Q_p*/(Q_p*)^2 and descent for elliptic curves

Is there a simple description of the group Q_p*/(Q_p*)^2 where Q_p denotes the p-adic integers?

I am doing descent calculations for elliptic curves, and so am most interested in the case p = 2. However, I would also like to know the answer for other p.

I am trying to understand the behavior of the Kummer map

k: E(Q)/2E(Q) ---> Q*/(Q*)^2 x Q*/(Q*)^2

and what happens when we pass from k into a local field

k_p: E(Q_p)/2E(Q_p) ---> Q_p*/(Q_p*)^2 x Q_p*/(Q_p*)^2

In particular, I would like to know a way to compute the kernel of the map Q*/(Q*)^2 ---> Q_p*/(Q_p*)^2 for small p. I am hoping to use this kernel to deduce facts about im(K) (namely, the rank) from knowledge of im(K_p).

• I set this sort of question as homework. Here are some hints. $p=2$ is the hardest case. The surjection $v:Q_p^*\to Z$ splits (choose a uniformiser) so $Q_p^*=Z\times Z_p^*$. If $p$ is odd then p-adic log and exp identify $1+pZ_p$ with $pZ_p$ as topological groups. If $p=2$ then you identify $1+4Z_2$ with $4Z_2$ the same way. Now put everything together. For $p$ odd the group has order 4, generated by a non-residue and a uniformiser. For $p=2$ it has order 8. Finally, the kernel you want to compute is gigantic because the LHS is infinite-dimensional as a vector space over Z/2 and the RHSisfini – Kevin Buzzard Jun 9 '11 at 23:17

If $p$ is odd and $E$ has good reduction at $p$, then the image of $K_p$ is independent of $E$ (i.e. does not depend on the particular $E$ other then requiring that it has good reduction). To be precise, the image will be $\mathbb Z_p^{\times}/(\mathbb Z_p^{\times})^2 \times \mathbb Z_p^{\times}/(\mathbb Z_p^{\times})^2.$
Thus I don't think that there is much chance that you will be able to extract any information about the global elliptic curve $E$ from knowing the image of $K_p$. (Even if $p = 2$ and/or the reduction is bad, there is very little information specific to $E$ in the image of $K_p$; it will just depend on generalities about the reduction type of $E$.)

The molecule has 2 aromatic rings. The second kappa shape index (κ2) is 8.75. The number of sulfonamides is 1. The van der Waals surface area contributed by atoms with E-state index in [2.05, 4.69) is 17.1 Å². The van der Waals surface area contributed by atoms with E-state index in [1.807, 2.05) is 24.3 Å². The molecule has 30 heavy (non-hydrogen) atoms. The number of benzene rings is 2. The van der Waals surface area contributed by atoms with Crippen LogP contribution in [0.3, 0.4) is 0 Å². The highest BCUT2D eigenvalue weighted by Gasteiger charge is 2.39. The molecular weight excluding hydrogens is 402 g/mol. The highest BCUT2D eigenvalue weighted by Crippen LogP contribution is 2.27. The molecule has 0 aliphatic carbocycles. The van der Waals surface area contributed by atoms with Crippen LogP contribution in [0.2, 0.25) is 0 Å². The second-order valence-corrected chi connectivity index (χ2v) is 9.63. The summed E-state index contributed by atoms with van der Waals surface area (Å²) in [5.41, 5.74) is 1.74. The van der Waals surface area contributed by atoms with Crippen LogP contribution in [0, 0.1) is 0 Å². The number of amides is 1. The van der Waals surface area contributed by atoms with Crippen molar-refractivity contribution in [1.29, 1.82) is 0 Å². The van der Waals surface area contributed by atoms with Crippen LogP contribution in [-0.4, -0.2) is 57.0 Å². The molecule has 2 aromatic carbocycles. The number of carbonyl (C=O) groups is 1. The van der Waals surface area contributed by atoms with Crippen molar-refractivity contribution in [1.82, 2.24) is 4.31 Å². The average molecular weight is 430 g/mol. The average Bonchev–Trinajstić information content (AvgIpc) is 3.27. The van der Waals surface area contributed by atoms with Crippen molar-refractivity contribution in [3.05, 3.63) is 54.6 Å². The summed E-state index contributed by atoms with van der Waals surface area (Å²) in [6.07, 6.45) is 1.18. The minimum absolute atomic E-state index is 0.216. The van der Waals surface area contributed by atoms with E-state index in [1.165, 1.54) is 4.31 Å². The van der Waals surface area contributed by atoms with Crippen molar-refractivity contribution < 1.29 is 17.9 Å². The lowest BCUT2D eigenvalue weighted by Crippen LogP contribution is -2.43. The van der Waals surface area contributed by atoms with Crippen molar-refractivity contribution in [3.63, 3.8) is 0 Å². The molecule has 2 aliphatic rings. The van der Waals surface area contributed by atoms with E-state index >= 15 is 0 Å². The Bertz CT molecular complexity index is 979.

Concretely, in the case you are looking at, which I guess is an $E$ all of whose $2$-torsion is defined over $\mathbb Q$, what one sees is that if $P \in E(\mathbb Q)$, and we solve $P = 2Q$, then $Q$ is defined over a biquadratic extension of $\mathbb Q$ which is unramified away from $2$ and the primes of bad reduction. This greatly limits the possibilities, and is the basis for why descent works. In particular, the weak Mordell--Weil theorem --- i.e. the statement that $E(\mathbb Q)/2 E(\mathbb Q)$ is finite --- in this context is essentially the statement that there are only finitely many biquadratic extensions of $\mathbb Q$ with prescribed ramification.
If you focus on just one (or even a finite number) of $p$, you are throwing away this basic fact (i.e. that the field of definition of $Q$ is unramified away from finitely many primes).